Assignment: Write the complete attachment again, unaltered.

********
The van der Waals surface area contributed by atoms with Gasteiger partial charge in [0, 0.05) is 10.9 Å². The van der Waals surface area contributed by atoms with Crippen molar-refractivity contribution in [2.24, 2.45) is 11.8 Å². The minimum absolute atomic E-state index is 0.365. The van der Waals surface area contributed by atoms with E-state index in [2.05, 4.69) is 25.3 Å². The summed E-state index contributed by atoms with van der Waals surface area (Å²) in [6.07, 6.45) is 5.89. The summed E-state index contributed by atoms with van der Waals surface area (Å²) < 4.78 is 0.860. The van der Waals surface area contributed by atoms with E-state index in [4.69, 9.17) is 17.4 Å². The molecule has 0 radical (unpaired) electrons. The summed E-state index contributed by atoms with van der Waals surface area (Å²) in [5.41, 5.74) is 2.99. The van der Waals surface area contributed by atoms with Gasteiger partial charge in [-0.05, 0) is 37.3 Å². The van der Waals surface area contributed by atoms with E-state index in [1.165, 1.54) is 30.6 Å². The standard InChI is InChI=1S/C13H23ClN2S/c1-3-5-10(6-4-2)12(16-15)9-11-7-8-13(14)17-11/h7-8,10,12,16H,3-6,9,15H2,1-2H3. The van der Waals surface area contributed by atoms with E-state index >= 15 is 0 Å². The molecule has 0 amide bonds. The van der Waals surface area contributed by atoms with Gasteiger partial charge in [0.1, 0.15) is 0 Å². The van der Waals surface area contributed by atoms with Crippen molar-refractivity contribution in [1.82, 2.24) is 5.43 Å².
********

The van der Waals surface area contributed by atoms with Gasteiger partial charge in [0, 0.05) is 10.9 Å². The van der Waals surface area contributed by atoms with Crippen molar-refractivity contribution in [2.24, 2.45) is 11.8 Å². The minimum absolute atomic E-state index is 0.365. The van der Waals surface area contributed by atoms with E-state index in [2.05, 4.69) is 25.3 Å². The summed E-state index contributed by atoms with van der Waals surface area (Å²) in [6.07, 6.45) is 5.89. The summed E-state index contributed by atoms with van der Waals surface area (Å²) < 4.78 is 0.860. The van der Waals surface area contributed by atoms with E-state index in [4.69, 9.17) is 17.4 Å². The molecule has 0 radical (unpaired) electrons. The summed E-state index contributed by atoms with van der Waals surface area (Å²) in [5.41, 5.74) is 2.99. The van der Waals surface area contributed by atoms with Gasteiger partial charge in [-0.05, 0) is 37.3 Å². The van der Waals surface area contributed by atoms with E-state index in [1.165, 1.54) is 30.6 Å². The standard InChI is InChI=1S/C13H23ClN2S/c1-3-5-10(6-4-2)12(16-15)9-11-7-8-13(14)17-11/h7-8,10,12,16H,3-6,9,15H2,1-2H3. The van der Waals surface area contributed by atoms with E-state index >= 15 is 0 Å². The molecule has 0 amide bonds. The van der Waals surface area contributed by atoms with Gasteiger partial charge in [0.1, 0.15) is 0 Å². The van der Waals surface area contributed by atoms with Crippen molar-refractivity contribution in [1.82, 2.24) is 5.43 Å².